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Syria affirms Israeli strike on military research unit
BEIRUT — Israel conducted a rare airstrike on a military target inside Syria, foreign officials and Syrian state TV said Wednesday, amid fears that Syrian President Bashar Assad's regime is providing weapons to the Islamic militant group Hezbollah.
A statement from the Syrian military read on state TV confirmed the strike, saying the jets bombed a military research center in the area of Jamraya, northwest of the capital, Damascus.
The statement said the center was responsible for "raising the level of resistance and self-defense" of Syria's military. It said the strike destroyed the center and a nearby building, killing two workers and wounding five others.
U.S. and regional security officials reported the strike earlier Wednesday, but did not say exactly where it took place.
Regional security officials said Israel had been planning the airstrike to hit a shipment of weapons bound for Hezbollah, Lebanon's most powerful military force.
Among Israeli officials' top fears is that Mr. Assad will pass chemical weapons or sophisticated anti-aircraft missiles to Hezbollah — something that could change the balance of power in the region and greatly hinder Israel's ability to conduct air missions in Lebanon.
The regional officials said the shipment Israel was planning to strike included Russian-made SA-17 anti-aircraft missiles, which would be "game-changing" in the hands of Hezbollah, by enabling the group to carry out fiercer attacks on Israel and shoot down Israeli jets, helicopters and surveillance drones.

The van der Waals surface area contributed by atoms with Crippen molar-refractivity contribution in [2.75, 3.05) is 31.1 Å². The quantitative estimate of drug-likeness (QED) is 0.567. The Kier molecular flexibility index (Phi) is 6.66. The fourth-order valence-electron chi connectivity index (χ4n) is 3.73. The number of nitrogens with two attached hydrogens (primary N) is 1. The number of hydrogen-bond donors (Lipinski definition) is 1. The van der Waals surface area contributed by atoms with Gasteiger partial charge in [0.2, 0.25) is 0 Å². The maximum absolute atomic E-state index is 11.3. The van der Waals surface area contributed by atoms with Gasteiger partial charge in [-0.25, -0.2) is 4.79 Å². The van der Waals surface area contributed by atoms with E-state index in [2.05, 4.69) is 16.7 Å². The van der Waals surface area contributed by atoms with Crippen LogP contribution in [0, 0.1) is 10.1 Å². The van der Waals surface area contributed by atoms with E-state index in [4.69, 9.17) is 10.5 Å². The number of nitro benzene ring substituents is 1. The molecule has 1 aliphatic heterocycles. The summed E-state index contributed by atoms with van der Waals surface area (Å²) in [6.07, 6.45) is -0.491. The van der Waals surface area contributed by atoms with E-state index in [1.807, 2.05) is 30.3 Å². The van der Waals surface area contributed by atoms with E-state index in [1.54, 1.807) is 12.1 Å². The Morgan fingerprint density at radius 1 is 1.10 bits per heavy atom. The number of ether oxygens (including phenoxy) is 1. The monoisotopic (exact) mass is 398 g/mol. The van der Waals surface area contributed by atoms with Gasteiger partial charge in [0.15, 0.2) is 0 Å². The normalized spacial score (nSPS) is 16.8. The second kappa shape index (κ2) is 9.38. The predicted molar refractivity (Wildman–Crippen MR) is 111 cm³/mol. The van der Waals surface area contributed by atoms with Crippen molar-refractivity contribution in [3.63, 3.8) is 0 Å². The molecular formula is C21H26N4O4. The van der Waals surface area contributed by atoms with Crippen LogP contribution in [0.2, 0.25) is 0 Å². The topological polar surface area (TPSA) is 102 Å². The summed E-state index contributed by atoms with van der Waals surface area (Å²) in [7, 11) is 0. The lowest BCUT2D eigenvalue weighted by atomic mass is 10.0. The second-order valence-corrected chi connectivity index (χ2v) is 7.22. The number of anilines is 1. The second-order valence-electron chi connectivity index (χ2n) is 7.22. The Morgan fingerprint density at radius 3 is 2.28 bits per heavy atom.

Hezbollah has committed to Israel's destruction and has gone to war against the Jewish state in the past.
A U.S. official confirmed the strike, saying it hit a convoy of trucks.
All officials spoke on the condition of anonymity because they were not authorized to discuss the strike.
The Israeli military declined to comment.
Syria has long been among the militant group's most significant backers, and is suspected of supplying funding and arms, as well as a land corridor to Iran.
This strike, however, comes as Mr. Assad is enmeshed in a civil war with rebels trying to oust him. The rebels have seized a large swath of territory in the country's north and established footholds in a number of suburbs of the Syrian capital, Damascus, though Mr. Assad's forces still control the city and much of the rest of the country.
While Mr. Assad's fall does not appear imminent, analysts worry he could grow desperate as his power wanes and seek to cause trouble elsewhere in the region through proxy groups, such as Hezbollah.
The Syrian army statement denied that the strike had targeted a convoy headed from Syria to Lebanon, instead portraying the strike as linked to the civil war pitting Mr. Assad's forces against rebels seeking to push him from power.
If confirmed, the airstrike would be the first inside Syria in more than five years. In September 2007, Israeli warplanes destroyed a site in Syria that the U.N. nuclear watchdog deemed likely to be a secretly built nuclear reactor. Syria has denied the claim, saying the building was a non-nuclear military site.
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